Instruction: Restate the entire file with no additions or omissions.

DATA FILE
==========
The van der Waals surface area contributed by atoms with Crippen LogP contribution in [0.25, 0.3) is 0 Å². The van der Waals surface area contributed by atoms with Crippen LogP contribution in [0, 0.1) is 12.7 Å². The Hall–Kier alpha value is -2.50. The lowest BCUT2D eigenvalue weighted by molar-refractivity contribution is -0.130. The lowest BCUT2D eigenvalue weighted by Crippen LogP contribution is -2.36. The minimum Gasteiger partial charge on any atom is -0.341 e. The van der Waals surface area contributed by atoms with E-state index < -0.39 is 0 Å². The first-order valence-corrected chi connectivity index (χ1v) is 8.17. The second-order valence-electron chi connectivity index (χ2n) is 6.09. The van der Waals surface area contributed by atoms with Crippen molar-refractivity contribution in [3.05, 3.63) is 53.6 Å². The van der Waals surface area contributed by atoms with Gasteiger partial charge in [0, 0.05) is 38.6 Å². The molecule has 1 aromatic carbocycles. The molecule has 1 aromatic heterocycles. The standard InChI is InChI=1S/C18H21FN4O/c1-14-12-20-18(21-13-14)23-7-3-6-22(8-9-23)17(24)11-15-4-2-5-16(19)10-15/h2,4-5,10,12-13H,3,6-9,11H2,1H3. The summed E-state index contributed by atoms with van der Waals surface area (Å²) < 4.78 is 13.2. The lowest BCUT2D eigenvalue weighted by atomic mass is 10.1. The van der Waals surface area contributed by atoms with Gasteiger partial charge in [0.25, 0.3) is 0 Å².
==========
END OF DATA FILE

The van der Waals surface area contributed by atoms with Crippen LogP contribution in [0.25, 0.3) is 0 Å². The van der Waals surface area contributed by atoms with Crippen LogP contribution in [0, 0.1) is 12.7 Å². The Hall–Kier alpha value is -2.50. The lowest BCUT2D eigenvalue weighted by molar-refractivity contribution is -0.130. The lowest BCUT2D eigenvalue weighted by Crippen LogP contribution is -2.36. The minimum Gasteiger partial charge on any atom is -0.341 e. The van der Waals surface area contributed by atoms with E-state index < -0.39 is 0 Å². The first-order valence-corrected chi connectivity index (χ1v) is 8.17. The second-order valence-electron chi connectivity index (χ2n) is 6.09. The van der Waals surface area contributed by atoms with Crippen molar-refractivity contribution in [3.05, 3.63) is 53.6 Å². The van der Waals surface area contributed by atoms with Gasteiger partial charge in [0, 0.05) is 38.6 Å². The molecule has 1 aromatic carbocycles. The molecule has 1 aromatic heterocycles. The standard InChI is InChI=1S/C18H21FN4O/c1-14-12-20-18(21-13-14)23-7-3-6-22(8-9-23)17(24)11-15-4-2-5-16(19)10-15/h2,4-5,10,12-13H,3,6-9,11H2,1H3. The summed E-state index contributed by atoms with van der Waals surface area (Å²) < 4.78 is 13.2. The lowest BCUT2D eigenvalue weighted by atomic mass is 10.1. The van der Waals surface area contributed by atoms with Gasteiger partial charge in [0.25, 0.3) is 0 Å².